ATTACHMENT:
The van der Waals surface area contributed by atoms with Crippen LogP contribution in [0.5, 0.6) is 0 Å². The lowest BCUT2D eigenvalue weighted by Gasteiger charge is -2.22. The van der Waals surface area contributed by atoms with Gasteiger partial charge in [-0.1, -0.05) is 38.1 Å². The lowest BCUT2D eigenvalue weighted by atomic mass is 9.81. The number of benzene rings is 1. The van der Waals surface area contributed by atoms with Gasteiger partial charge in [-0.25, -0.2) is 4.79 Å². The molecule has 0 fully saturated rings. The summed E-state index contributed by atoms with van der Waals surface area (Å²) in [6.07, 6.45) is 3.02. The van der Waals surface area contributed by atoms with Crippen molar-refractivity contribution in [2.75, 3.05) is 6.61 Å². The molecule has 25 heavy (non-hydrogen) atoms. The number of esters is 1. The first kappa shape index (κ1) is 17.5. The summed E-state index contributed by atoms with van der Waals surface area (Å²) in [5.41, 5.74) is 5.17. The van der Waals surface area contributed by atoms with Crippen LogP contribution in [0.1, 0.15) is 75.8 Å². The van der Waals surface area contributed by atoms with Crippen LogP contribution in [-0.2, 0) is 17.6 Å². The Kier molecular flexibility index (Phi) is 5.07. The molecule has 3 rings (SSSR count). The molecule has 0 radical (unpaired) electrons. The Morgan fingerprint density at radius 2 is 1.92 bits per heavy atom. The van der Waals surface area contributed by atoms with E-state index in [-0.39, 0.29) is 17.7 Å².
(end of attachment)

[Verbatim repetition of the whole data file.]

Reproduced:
The van der Waals surface area contributed by atoms with Crippen LogP contribution in [0.5, 0.6) is 0 Å². The lowest BCUT2D eigenvalue weighted by Gasteiger charge is -2.22. The van der Waals surface area contributed by atoms with Gasteiger partial charge in [-0.1, -0.05) is 38.1 Å². The lowest BCUT2D eigenvalue weighted by atomic mass is 9.81. The number of benzene rings is 1. The van der Waals surface area contributed by atoms with Gasteiger partial charge in [-0.25, -0.2) is 4.79 Å². The molecule has 0 fully saturated rings. The summed E-state index contributed by atoms with van der Waals surface area (Å²) in [6.07, 6.45) is 3.02. The van der Waals surface area contributed by atoms with Crippen molar-refractivity contribution in [2.75, 3.05) is 6.61 Å². The molecule has 25 heavy (non-hydrogen) atoms. The number of esters is 1. The first kappa shape index (κ1) is 17.5. The summed E-state index contributed by atoms with van der Waals surface area (Å²) in [5.41, 5.74) is 5.17. The van der Waals surface area contributed by atoms with Crippen LogP contribution in [0.1, 0.15) is 75.8 Å². The van der Waals surface area contributed by atoms with Crippen LogP contribution in [-0.2, 0) is 17.6 Å². The Kier molecular flexibility index (Phi) is 5.07. The molecule has 3 rings (SSSR count). The molecule has 0 radical (unpaired) electrons. The Morgan fingerprint density at radius 2 is 1.92 bits per heavy atom. The van der Waals surface area contributed by atoms with E-state index in [-0.39, 0.29) is 17.7 Å².